In January, the Food Safety Modernization Act (FSMA) was passed and signed into law. The bill increases the Food and Drug Administration’s authority over food recalls. It allows the FDA to require food producers to have safety plans and enhances the FDA’s ability to improve the safety of imported foods. The bill, however, does not include any funding provisions to implement the law, estimated at $1.4 billion over five years.
You can read more about the major provisions of this bill in this article (available to ARC clients only). But below are some of the major provisions that will impact logisticians in the food and beverage value chain.
- The FDA Commissioner now has the authority to order a mandatory recall when the agency determines that there is a reasonable probability that a food poses a health hazard. Previously, the agency could only recommend voluntary recalls of food products resulting from possible outbreaks. The FDA would have to negotiate with the manufacturers of the recall and this delayed the recall process. The law allows the FDA to suspend the registration of a food facility associated with unsafe food, thereby preventing it from distributing food.
- The Act expands on registration requirements first implemented by Congress in the 2002 Bioterrorism Act. The Bioterrorism Act required facilities that manufacture, process or pack food to register with the FDA, but exempted retail food establishments and farms. The new legislation only exempts family and smaller growers. Initially, however, these smaller companies are only exempt for one and two years after the law is implemented.
- Imported foods will be inspected and subjected to the same standards in place for US foods. The FDA now has the authority to block foods from facilities or countries that refuse FDA inspections. The FDA will also increase its inspection of foreign facilities that produce foods imported into the US.
- The FDA is required to establish, as appropriate, “a product tracing system to receive information that improves the capacity to effectively and rapidly track and trace food that is in the United States or offered for import into the United States.”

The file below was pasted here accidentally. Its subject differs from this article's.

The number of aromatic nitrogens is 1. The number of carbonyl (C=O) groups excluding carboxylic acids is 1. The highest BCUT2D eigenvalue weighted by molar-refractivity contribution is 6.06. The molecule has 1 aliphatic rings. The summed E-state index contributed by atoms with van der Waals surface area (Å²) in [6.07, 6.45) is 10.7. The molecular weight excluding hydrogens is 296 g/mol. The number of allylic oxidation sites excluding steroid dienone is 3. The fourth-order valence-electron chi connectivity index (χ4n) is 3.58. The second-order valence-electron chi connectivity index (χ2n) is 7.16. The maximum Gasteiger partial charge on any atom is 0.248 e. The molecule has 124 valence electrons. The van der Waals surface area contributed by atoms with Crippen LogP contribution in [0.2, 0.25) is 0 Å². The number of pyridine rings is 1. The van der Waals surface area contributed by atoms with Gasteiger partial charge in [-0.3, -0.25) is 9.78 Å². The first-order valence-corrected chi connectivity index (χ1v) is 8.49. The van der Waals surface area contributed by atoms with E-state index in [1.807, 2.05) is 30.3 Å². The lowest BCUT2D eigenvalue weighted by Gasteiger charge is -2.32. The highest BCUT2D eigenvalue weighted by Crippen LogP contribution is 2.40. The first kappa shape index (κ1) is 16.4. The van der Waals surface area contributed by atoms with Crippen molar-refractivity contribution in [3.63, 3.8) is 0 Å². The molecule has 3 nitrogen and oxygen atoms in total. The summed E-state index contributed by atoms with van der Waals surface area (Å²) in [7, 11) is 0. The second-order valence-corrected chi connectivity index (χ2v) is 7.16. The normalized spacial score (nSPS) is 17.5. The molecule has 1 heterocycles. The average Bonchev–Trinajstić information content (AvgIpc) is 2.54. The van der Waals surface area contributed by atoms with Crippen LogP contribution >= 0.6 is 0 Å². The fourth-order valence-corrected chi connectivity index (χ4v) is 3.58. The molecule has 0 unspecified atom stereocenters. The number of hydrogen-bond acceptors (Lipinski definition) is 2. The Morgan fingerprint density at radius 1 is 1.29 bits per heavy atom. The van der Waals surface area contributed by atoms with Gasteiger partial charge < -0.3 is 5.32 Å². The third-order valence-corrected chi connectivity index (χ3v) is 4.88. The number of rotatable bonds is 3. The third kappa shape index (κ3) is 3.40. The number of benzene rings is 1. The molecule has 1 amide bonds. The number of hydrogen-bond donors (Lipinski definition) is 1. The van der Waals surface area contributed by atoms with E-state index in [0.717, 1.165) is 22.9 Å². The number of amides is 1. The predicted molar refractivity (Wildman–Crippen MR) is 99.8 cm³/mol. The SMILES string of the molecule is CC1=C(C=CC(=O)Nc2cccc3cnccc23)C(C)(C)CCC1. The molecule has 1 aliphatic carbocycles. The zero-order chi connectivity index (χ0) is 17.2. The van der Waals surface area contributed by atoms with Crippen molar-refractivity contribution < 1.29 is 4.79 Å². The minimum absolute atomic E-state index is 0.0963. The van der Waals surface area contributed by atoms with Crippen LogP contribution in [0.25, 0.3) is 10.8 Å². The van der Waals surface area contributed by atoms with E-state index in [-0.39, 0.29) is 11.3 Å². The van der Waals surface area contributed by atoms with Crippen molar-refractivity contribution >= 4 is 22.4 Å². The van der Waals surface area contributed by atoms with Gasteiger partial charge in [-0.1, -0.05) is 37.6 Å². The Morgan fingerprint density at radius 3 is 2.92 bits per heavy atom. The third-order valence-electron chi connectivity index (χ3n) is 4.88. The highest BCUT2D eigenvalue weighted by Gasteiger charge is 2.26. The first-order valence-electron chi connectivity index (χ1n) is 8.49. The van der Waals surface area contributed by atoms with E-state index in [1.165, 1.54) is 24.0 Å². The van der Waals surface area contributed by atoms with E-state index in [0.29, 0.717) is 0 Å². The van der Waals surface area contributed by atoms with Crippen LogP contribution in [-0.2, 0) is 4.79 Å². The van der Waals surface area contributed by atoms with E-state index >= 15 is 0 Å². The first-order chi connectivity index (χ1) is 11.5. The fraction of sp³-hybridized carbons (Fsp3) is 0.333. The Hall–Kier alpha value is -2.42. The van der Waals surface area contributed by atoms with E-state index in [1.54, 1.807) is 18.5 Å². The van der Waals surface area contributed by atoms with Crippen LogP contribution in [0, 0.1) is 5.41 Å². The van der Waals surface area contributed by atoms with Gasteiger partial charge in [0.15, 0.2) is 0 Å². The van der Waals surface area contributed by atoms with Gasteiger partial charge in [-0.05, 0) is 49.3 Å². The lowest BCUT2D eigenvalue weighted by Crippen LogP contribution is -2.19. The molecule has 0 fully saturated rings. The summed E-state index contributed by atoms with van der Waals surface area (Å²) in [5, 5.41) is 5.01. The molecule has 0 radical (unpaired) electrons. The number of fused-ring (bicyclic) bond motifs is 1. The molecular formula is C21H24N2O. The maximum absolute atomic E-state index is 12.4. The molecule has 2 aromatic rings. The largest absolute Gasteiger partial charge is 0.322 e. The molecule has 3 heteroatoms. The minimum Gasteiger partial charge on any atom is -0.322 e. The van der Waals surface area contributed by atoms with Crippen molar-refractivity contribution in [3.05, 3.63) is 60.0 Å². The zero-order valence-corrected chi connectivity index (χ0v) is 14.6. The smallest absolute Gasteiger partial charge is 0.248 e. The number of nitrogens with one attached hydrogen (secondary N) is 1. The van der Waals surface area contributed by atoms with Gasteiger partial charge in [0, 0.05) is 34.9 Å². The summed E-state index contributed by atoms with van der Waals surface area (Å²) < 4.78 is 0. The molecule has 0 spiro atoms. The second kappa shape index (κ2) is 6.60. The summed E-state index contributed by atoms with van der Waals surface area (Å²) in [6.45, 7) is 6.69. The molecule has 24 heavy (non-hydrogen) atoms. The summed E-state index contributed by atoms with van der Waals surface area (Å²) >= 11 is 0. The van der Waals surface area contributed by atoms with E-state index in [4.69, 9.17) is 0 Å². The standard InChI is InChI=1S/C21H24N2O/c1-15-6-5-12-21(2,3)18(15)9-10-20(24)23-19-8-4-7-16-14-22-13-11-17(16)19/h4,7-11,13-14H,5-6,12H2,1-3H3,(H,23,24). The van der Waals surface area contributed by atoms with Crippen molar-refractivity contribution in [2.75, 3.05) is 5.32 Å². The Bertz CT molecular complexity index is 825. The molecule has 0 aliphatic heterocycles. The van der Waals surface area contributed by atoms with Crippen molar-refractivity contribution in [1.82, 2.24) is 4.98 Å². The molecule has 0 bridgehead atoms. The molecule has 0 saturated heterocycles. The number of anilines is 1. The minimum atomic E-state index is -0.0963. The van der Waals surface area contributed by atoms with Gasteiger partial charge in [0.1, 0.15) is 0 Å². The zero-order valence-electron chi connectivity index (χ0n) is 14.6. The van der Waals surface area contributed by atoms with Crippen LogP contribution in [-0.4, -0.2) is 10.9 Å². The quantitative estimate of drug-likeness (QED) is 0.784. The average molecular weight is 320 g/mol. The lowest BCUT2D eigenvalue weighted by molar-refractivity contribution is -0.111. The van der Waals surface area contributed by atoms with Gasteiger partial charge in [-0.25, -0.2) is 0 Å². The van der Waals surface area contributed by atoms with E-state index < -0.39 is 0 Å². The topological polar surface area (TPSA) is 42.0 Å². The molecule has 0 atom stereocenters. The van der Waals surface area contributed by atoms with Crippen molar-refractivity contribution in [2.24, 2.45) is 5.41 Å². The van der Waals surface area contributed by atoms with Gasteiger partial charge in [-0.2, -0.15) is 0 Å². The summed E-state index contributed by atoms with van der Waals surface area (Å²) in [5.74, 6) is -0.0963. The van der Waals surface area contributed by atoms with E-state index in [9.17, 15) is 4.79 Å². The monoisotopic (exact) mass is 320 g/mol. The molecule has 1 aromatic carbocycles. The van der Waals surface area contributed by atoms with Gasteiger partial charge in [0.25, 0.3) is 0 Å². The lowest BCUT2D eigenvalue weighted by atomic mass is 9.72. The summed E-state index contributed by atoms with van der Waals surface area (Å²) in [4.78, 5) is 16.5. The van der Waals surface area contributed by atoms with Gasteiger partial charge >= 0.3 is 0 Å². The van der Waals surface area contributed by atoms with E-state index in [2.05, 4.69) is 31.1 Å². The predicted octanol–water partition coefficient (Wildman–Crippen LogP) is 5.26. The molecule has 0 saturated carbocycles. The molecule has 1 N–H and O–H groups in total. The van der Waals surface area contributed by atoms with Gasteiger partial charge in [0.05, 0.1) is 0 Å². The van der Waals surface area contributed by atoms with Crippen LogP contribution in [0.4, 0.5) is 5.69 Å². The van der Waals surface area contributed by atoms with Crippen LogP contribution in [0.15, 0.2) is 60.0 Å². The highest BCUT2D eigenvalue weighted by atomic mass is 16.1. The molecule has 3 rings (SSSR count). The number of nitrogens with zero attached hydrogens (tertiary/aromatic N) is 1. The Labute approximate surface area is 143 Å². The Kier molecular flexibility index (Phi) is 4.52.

A provision of the FSMA also requires companies to enhance their track and trace capabilities – rapidly tracing back from where a product was received and tracking forwards to where it was sent. This will create massive amounts of information that companies will have to manage and integrate to provide complete traceability across the supply chain.
The Bioterrorism Act included a “one step forward, one step back” traceability records requirement. The main difference is that the new law requires the FDA to run pilot tests that cover the entire supply chain, including farms and restaurants, and make a recommendation to Congress shortly thereafter. Our analysts in this area – Janice Abel, John Blanchard, and Tom Fiske – believe that the FDA will most likely recommend to Congress the utilization of electronic track and trace systems that can track the food genealogy throughout the supply chain.
Of course, track and trace for the purpose of recalls is a bit like opening the barn door after the horse has left. When track and trace encompasses the complete supply chain, these technologies can be extended to allow consumers to use cell phones to capture information about the food product. Consumers can learn where the produce was grown, who grew it, expiration dates, and if the food was recalled. Shoppers can scan the sticker with their smartphones or go to the website and enter the number from the sticker to track the path the food has taken and other information the farmer chooses to share, such as the harvest date. All of this information could be available almost immediately.
More control over fresh fruits and vegetables will have a positive impact on food safety. It also offers a major opportunity for Supply Chain Execution and AutoID vendors to provide new solutions that will fulfill the emerging dictates of this new legislation.